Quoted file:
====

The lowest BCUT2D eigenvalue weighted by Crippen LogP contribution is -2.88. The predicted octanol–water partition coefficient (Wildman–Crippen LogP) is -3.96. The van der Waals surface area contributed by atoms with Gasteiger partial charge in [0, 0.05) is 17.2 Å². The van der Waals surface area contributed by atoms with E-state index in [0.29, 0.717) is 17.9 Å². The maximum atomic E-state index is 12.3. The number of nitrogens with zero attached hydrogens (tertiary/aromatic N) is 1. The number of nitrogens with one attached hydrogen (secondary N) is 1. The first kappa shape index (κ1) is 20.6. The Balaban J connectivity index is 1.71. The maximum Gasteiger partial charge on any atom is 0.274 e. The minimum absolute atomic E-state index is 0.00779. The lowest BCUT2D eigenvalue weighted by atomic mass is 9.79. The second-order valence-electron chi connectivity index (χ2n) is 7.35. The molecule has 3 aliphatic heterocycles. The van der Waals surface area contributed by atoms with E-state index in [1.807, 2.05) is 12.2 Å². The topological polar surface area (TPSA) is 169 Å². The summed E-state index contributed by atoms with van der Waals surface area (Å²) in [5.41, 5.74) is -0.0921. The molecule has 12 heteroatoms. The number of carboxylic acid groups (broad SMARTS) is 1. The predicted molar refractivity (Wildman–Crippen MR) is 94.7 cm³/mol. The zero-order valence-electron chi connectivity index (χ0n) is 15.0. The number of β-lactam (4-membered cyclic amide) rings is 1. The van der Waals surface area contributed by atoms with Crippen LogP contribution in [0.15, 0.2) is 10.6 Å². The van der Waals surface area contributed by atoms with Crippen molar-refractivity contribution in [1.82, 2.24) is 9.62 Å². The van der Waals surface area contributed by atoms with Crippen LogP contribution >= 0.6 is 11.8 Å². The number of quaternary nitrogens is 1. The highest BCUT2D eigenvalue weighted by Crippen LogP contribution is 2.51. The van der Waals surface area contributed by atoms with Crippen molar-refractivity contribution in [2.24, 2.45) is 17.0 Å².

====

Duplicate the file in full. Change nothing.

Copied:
The lowest BCUT2D eigenvalue weighted by Crippen LogP contribution is -2.88. The predicted octanol–water partition coefficient (Wildman–Crippen LogP) is -3.96. The van der Waals surface area contributed by atoms with Gasteiger partial charge in [0, 0.05) is 17.2 Å². The van der Waals surface area contributed by atoms with E-state index in [0.29, 0.717) is 17.9 Å². The maximum atomic E-state index is 12.3. The number of nitrogens with zero attached hydrogens (tertiary/aromatic N) is 1. The number of nitrogens with one attached hydrogen (secondary N) is 1. The first kappa shape index (κ1) is 20.6. The Balaban J connectivity index is 1.71. The maximum Gasteiger partial charge on any atom is 0.274 e. The minimum absolute atomic E-state index is 0.00779. The lowest BCUT2D eigenvalue weighted by atomic mass is 9.79. The second-order valence-electron chi connectivity index (χ2n) is 7.35. The molecule has 3 aliphatic heterocycles. The van der Waals surface area contributed by atoms with E-state index in [1.807, 2.05) is 12.2 Å². The topological polar surface area (TPSA) is 169 Å². The summed E-state index contributed by atoms with van der Waals surface area (Å²) in [5.41, 5.74) is -0.0921. The molecule has 12 heteroatoms. The number of carboxylic acid groups (broad SMARTS) is 1. The predicted molar refractivity (Wildman–Crippen MR) is 94.7 cm³/mol. The zero-order valence-electron chi connectivity index (χ0n) is 15.0. The number of β-lactam (4-membered cyclic amide) rings is 1. The van der Waals surface area contributed by atoms with Crippen LogP contribution in [0.15, 0.2) is 10.6 Å². The van der Waals surface area contributed by atoms with Crippen molar-refractivity contribution in [1.82, 2.24) is 9.62 Å². The van der Waals surface area contributed by atoms with Crippen LogP contribution >= 0.6 is 11.8 Å². The number of quaternary nitrogens is 1. The highest BCUT2D eigenvalue weighted by Crippen LogP contribution is 2.51. The van der Waals surface area contributed by atoms with Crippen molar-refractivity contribution in [2.24, 2.45) is 17.0 Å².